• A lateral Schottky diode with the barrier accessed by one or more 2DEG layers can be formed using the methods described herein. The anode can be accessed on the obverse face and the cathode the reverse face. Nucleation and stress management layers are grown by heteroepitaxy followed by a p-type/unintentionally doped GaN layer, an unintentionally doped AlGaN layer, an unintentionally or lightly doped GaN layer and an in situ silicon nitride layer. The device area is delineated by implant or mesa isolation. Additional dielectric layers can be deposited. The dielectric layers are removed after patterning and the metal forming the ohmic contact with the 2DEG is deposited and annealed. The obverse face is then patterned for the Schottky contact and the dielectric layers are removed by etching. Optionally, another lithography step is performed to define a guard ring, after which the metal to form the Schottky barrier is deposited and annealed. Next, a thick dielectric is deposited and patterned to expose areas where the metal needs to be thickened. The anode electrode bus is further thickened by electroless plating of nickel or gold. The wafer is planarized until the top of the thickened metal and a metal coating is exposed. This face is then attached to an electrically and thermally conducting wafer using a conducting interlayer. The wafer on the obverse face is protected by an appropriate coating and the original substrate is removed by etching.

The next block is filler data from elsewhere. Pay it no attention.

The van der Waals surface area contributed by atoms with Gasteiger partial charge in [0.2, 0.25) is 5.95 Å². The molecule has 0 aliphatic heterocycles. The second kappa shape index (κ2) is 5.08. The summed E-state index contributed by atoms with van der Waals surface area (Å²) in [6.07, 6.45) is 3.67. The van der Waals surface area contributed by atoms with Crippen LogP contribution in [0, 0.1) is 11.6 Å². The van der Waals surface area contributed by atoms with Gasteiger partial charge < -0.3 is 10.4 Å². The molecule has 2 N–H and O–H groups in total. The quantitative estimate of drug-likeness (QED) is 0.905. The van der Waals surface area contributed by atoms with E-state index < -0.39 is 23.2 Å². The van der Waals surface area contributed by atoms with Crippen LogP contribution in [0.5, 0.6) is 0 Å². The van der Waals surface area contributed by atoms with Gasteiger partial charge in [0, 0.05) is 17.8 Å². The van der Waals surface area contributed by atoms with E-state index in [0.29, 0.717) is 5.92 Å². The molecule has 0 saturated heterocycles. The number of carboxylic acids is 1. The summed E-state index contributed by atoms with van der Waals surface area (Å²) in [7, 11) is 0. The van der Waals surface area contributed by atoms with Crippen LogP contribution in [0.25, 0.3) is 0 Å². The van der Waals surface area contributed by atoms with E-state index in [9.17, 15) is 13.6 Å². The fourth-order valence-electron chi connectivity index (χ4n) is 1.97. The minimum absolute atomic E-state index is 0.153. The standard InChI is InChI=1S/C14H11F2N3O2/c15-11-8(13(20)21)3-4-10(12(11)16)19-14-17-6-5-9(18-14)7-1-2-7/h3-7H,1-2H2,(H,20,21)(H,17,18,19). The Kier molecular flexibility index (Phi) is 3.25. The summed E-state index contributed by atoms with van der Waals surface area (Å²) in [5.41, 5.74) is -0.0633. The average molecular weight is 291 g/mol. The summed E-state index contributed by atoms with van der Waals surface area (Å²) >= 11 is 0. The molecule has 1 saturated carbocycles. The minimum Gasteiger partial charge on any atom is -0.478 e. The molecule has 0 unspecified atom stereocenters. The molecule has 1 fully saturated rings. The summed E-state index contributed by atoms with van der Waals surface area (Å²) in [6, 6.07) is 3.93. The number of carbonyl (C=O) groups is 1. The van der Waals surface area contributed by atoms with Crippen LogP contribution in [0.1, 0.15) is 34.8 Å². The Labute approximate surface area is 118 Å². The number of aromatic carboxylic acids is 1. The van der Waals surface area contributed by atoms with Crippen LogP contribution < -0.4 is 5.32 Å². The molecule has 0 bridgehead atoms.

• The nucleation and stress management layers are etched and the reverse surface is treated with an appropriate wet etch or nitrogen plasma to remove residual surface damage and charge. The reverse face is next suitably passivated with silicon nitride or aluminum nitride and if need be an additional layer of silicon dioxide. Other organic, such as BCB, or inorganic, such as alumina, dielectrics can alternatively or also be used. One or more vias through the passivation layer and the underlying group III-nitride layers are etched to the cathode bus. Terminal metallization is performed with a two step deposit and plate process. The wafer is then sawed to form separate dies for downstream processing.
  • For a transistor (HFET/HEMT) with access to the source and gate on the device face and the drain on the reverse face, the process of formation can be as follows. Nucleation and stress management layers are grown by heteroepitaxy followed by a p-type/unintentionally doped GaN layer, an unintentionally doped AlGaN layer, an unintentionally or lightly doped GaN layer and finally an in situ silicon nitride layer. Additional dielectric layers can be deposited. After implant isolation, dielectric layers are removed. After patterning and the metal forming the ohmic source and drain contacts with the 2DEG is deposited and annealed. The obverse face is then patterned for the Schottky gate contact between the source and drain and the dielectric layers are removed by etching. This can be followed by another lithography step to define a field plate, after which the metal to form the gate contact is deposited and annealed. Dielectric deposition and patterning is then performed to form the gate interconnect and bus. The gate and source electrode busses are further thickened by electroless plating of nickel or gold or copper. Next a thick dielectric is deposited and the wafer is planarized until the top of the thickened metal is exposed.